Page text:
Live Reviews

Elbow @ O2 Arena, London

28 March 2011


“If you’re thinking this a bit pantomime, that’s because it is,” says Guy Garvey as he strolls across his catwalk mid-song. Hang on a second. A catwalk at an Elbow gig? Anyone who’s seen the band rise to superstardom, albeit very gradually, might at first be rather shocked by something best reserved for the likes of Bono.

Of course it’s far from the only notable part of their show, part of a UK arena tour that winds up at the O2 with two sold-out nights in support of the recently released Build A Rocket Boys! It’s heavy on crowd participation with Garvey getting the audience to sing to particular parts of songs, introducing them like he’s in direct conversation and even handing out a cocktail to someone by the barrier. The rewards for the charming and unpatronising nature of his showmanship, aside from a pair of knickers being thrown at him during Weather To Fly (“The first time in 20 years!” he cries), are plentiful and the people in attendance are won over before a single note is played.

The music itself is drawn mostly from their newest critically-acclaimed release and The Seldom Seen Kid, the LP which catapulted them to the premier league. The main theme that runs all the way through this performance is how much more powerful these songs are in a concert setting, no matter what the dynamics are. The almost-hymnal Lippy Kids and The Night Will Always Win as well as the stripped-down Puncture Repair and Some Riot allow the emotion of their songwriting, which has always been upfront and honest, to really hit home. Barely a proverbial pin can be heard dropping.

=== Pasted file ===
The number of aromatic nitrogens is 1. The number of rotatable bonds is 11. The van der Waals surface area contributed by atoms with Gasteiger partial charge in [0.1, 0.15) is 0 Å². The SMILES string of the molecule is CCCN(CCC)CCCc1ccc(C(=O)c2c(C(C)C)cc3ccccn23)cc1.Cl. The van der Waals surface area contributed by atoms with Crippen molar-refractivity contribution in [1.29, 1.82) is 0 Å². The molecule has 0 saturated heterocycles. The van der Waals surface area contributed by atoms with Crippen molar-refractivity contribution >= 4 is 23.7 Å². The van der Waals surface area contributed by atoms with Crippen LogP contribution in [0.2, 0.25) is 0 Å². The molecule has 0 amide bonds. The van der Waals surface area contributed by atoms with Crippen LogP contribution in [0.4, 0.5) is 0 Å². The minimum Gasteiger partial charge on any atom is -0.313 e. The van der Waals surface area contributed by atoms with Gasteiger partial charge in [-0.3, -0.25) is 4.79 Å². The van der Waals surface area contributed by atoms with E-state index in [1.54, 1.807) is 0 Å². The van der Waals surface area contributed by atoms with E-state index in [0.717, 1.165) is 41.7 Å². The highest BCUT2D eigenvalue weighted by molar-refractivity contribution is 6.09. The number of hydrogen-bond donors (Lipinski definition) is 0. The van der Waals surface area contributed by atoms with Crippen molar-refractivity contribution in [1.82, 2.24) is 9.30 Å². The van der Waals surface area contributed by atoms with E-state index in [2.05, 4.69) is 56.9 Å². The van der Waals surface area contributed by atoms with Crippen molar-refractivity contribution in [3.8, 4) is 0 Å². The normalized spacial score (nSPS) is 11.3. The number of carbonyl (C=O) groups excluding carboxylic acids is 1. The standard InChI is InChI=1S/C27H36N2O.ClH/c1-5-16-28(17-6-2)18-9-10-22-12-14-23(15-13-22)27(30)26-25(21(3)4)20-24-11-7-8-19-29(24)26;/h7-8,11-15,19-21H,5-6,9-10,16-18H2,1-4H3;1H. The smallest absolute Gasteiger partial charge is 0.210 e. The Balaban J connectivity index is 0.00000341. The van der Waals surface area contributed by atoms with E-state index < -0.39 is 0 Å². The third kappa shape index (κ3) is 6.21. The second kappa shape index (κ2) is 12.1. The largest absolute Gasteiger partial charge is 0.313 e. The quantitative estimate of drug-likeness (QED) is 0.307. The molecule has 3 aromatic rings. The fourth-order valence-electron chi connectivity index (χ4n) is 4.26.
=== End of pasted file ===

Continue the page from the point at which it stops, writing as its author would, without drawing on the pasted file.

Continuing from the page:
They can also rock out extremely hard when required. Opener The Birds escalates and builds until strings announce their arrival with a euphoric flourish. Neat Little Rows and Grounds For Divorce are brash, loud and full-on. The ‘wall of sound’ trick is another spine-tingling element as shown in The Loneliness Of A Tower Crane Driver, one of their strongest album cuts.

The two most outstanding moments of the evening are Open Arms and One Day Like This. The former is joyous and uplifting in a way that not many other arena/stadium rockers can achieve. The latter predictably closes the main set and, no matter how many times TV have tried to kill it with near-constant use, it’s one of the strongest crowd-pleasers that can be unleashed. Everyone is singing at the top of their lungs and the sheer power of it is almost overwhelming.

Fans who’ve followed the rise of Elbow should cast aside their worries about them playing to larger audiences. For a start, Garvey is an expert at being Master of Ceremonies and gets everyone on board. Their musicianship is also far stronger than before and the setlist is the right-side of crowd pleasing. Tonight Elbow set out a very strong case for being considered one of the best live bands around.

Elbow played: The Birds, The Bones Of You, Lippy Kids, Mirrorball With Love, Neat Little Rows, The Night Will Always Win, Great Expectations, Grounds For Divorce, The Loneliness Of A Tower Crane Driver, Puncture Repair, Some Riot, Weather To Fly, Open Arms. Encore: Starlings, Station Approach, One Day Like This.


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